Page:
[sdiy] Bunching of MIDI clock messages

rsdio at sounds.wa.com rsdio at sounds.wa.com
Fri Sep 13 01:21:58 CEST 2013

On Sep 12, 2013, at 14:19, Richie Burnett wrote:
> Hi Brian,
>> ...For example, I hope that you're not  triggering all drum  
>> samples at the beginning of the 1 ms audio  buffer. You'll get  
>> better timing if you use a constant 1 ms latency  and schedule  
>> drum samples to trigger at precise points in time, with  different  
>> sample offsets for the start of the trigger within each  buffer.  
>> Similarly, just as you wouldn't move all drum sample triggers  to  
>> the beginning of the 1 ms buffer...
> Well, that's exactly what machines like Roland's TB-303, TR-606,  
> TR-808 and TR-909 actually do.  Their tempo clock is a free-running  
> analogue oscillator that is polled every 2 milliseconds by the CPU,  
> and the instrument trigger pulses are then all generated  
> simultaneously for the appropriate instruments.  Also many of the  
> old analogue synths like the JX and Juno series also scan the  
> keyboard and update everything at a control rate of 500Hz or 1kHz.   
> So their note onsets and ends are snapped to the nearest  
> millisecond too.  It might not be the best that is achieveable with  
> current technology but it was common practice back then, and I'll  
> bet many DSP synths using block based processing follow the same  
> path now.  (I agree that variables like LFOs and envelopes should  
> be interpolated during 1 millisecond processing frames though.   
> That is essentially what happened in the old analogue synths with  
> all those CV demultiplexers, followed by RC filters to smooth each  
> CV over consecutive control updates.)

Interesting points, not without merit, but it's not the whole story.  
I highly doubt that these Roland machine are sample-accurate with the  
sounds they generate, even if the triggers are aligned perfectly.  
Thus, aligning samples in each 1 ms audio buffer will sound different  
than the vintage analog version.

I was just about to write a description of how these vintage analog  
rhythm machines have several subsystems operating almost  
independently. Some subsystems are pure analog, some are pure  
digital, and some can be considered hybrid digital/analog. When it  
comes to the 2 ms polled loop, only the CPU is operating with this  
jitter. The analog and digital/analog hybrid subsystems do not have  
the same jitter. In other words, you want to make sure that your  
implementation does not impose jitter on the subsystems that are  
operating independently of the jitter.

Taking the TR-909 as a specific example, there are three digital  
sampled sounds (hi-hat, crash, ride) and the rest are analog (bass,  
snare, 3 toms, rim, clap). Ignoring the fact that the analog  
waveforms will never line up precisely like digital samples, I don't  
see how the digital samples would line up, either. Each of the  
digital sounds has its own hybrid digital/analog clock, along with a  
16-bit address counter, ROM, and 6-bit resistor ladder DAC. Even  
though these independent clocks are all reset at the same time by the  
CPU, their tuning and other analog components like the oscillator's  
capacitor will result in the samples coming out of each sound without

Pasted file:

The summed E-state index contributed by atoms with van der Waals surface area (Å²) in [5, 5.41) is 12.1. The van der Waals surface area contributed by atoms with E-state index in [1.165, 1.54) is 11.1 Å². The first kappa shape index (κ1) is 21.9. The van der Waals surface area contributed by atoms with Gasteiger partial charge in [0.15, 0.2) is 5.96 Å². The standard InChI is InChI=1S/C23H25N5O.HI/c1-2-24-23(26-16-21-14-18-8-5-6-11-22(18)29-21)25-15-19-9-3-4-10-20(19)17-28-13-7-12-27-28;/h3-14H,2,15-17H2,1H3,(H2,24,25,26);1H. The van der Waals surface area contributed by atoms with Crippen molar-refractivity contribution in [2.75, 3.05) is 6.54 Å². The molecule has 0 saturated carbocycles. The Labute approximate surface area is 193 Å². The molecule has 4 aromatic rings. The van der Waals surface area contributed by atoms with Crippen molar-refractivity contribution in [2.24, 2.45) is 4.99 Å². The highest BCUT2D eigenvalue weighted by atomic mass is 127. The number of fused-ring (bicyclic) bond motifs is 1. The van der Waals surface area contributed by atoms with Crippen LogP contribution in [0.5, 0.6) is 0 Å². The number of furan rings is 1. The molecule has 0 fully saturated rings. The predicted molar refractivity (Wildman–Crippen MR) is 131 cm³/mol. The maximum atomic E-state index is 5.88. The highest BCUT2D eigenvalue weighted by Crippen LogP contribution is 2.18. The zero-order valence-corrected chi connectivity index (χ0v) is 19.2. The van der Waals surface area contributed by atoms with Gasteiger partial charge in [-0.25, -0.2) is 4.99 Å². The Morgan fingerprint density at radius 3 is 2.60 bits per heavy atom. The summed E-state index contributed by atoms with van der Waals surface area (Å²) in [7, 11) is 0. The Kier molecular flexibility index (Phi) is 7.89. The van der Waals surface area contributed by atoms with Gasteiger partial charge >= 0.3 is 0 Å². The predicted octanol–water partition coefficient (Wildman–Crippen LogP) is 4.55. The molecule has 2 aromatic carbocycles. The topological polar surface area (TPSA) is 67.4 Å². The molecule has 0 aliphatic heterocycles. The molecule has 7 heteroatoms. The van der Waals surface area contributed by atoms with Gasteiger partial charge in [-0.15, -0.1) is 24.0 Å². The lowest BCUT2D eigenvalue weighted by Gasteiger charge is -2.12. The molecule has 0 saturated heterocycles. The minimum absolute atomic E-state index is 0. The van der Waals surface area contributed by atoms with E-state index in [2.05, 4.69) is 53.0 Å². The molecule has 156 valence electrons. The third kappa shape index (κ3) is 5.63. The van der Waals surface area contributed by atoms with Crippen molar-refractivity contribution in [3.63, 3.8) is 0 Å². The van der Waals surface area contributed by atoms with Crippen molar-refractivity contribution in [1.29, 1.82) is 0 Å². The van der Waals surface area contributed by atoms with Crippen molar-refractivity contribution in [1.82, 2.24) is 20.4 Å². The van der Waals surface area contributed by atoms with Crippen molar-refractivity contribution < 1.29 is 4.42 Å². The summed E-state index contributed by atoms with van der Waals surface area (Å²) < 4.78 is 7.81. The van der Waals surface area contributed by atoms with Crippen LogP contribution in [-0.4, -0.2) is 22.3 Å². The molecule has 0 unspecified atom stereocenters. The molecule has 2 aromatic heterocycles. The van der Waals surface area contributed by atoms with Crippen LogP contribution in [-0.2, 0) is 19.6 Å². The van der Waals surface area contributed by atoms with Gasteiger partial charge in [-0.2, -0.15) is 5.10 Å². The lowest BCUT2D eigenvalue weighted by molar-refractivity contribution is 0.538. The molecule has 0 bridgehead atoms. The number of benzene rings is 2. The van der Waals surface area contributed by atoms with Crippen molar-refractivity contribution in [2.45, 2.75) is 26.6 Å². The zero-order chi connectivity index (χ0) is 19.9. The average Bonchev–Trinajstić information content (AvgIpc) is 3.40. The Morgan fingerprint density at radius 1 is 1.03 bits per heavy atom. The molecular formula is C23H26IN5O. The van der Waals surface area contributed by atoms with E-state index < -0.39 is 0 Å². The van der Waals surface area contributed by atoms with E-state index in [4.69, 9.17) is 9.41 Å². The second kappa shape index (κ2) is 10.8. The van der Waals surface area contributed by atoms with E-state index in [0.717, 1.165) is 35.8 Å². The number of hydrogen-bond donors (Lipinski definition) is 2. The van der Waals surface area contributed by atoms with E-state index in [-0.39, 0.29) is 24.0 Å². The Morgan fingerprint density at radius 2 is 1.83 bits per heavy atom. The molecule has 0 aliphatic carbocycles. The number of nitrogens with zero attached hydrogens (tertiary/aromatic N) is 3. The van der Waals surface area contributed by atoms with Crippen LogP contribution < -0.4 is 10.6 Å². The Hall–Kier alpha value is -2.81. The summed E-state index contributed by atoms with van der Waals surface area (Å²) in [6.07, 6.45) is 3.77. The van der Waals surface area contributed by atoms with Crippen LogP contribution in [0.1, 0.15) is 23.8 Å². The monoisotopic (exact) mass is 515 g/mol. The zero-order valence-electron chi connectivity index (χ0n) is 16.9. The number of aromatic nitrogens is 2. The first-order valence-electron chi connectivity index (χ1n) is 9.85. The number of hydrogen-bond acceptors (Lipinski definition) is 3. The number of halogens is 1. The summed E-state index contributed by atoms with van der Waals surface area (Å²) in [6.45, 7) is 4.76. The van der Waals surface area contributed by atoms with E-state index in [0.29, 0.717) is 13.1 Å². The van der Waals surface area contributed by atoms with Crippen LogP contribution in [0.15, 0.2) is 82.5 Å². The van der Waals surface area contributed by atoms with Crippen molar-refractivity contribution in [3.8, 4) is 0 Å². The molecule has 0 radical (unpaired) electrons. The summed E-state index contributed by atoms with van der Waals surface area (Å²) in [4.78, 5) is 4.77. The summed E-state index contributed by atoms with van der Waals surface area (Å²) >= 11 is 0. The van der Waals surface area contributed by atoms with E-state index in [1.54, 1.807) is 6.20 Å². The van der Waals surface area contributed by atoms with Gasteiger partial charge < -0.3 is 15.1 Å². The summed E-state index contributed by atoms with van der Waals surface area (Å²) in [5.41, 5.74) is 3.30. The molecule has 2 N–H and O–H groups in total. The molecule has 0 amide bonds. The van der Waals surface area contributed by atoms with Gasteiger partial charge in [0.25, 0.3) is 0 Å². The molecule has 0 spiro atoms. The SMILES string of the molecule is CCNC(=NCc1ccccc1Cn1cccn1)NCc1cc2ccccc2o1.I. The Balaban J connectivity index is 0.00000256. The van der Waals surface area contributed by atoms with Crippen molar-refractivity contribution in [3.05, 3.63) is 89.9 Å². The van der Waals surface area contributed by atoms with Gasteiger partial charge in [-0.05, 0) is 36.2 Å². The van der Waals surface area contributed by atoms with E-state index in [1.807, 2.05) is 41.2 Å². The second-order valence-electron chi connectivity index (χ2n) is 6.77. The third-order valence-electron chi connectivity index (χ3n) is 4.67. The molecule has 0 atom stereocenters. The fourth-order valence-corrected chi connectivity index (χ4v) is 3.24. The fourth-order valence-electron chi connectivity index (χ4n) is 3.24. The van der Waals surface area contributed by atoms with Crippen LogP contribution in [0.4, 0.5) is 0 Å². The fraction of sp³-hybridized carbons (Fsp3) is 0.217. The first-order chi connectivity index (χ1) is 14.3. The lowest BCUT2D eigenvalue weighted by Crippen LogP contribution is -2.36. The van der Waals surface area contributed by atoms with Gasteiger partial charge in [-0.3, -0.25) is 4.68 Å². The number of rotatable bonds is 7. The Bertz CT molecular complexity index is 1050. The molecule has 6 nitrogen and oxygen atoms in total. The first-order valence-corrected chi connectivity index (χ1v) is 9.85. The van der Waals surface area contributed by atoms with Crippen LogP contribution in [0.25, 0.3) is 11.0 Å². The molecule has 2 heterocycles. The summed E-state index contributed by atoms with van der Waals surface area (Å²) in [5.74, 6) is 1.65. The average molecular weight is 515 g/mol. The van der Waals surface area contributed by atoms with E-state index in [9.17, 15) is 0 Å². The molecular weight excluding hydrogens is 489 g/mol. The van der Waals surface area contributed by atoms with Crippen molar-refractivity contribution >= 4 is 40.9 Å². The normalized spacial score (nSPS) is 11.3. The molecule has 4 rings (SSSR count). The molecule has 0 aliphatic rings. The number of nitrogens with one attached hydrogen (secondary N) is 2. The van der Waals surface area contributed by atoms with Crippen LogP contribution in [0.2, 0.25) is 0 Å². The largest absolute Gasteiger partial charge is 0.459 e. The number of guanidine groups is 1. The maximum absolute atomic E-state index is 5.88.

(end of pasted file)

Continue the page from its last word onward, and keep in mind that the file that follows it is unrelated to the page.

alignment to the samples from the other sounds. Another factor is  
that each trigger has an analog high-pass filter on the signal, and  
those will each have a group delay that is not precisely identical to  
the others. If these triggers are brought out to individual input  
jacks by modifying the TR-909, then all bets are off about any  
alignment to 2 ms boundaries.

If you're going to the trouble of specifically crippling a modern  
design in the hopes of emulating certain limitations of vintage gear,  
then I suggest that you must consider all the limitations of the  
vintage system together. Otherwise, you risk making your emulation  
move further away from the vintage sound because you've only  
reproduced one limitation and not others. Of course, the biggest  
factor is changing from analog to digital, unless you have lots of  
DSP power. With a digital audio buffer based system, you also add  
latency that is not present in the original design.

Why not just have a 2 ms quantize feature in the sequencer that can  
be turned off?

In contrast, if you actually built all of those independent digital  
sample players and analog sound synths in your circuit and hooked  
them to a modern CPU, I'd totally agree with the inclination to make  
the main CPU loop repeat on 2 ms intervals like the original, even  
though a modern CPU could feasibly scan an order of magnitude faster.

As for keyboards like the JX and Juno, the entire keyboard is not  
read at once. Notes are not all triggered at the same time based on  
500 Hz or 1 kHz, at least not the same way as the rhythm boxes. What  
happens is that 8 keys on the keyboard are read at a time, and any  
changes are updated at that moment. Different groups of 8 keys are  
updated at different times. So, if you're playing only a few keys in  
part of an octave, then your voice updates are probably happening at  
specific 1 ms or 2 ms intervals. However, the other octaves are not  
being updated at the same time. Their 2 ms updates are skewed in  
time. However, if you run from an internal arpeggiator, then you  
might see notes in different octaves triggered at exactly the same  
quantized times.

Brian Willoughby
Sound Consulting

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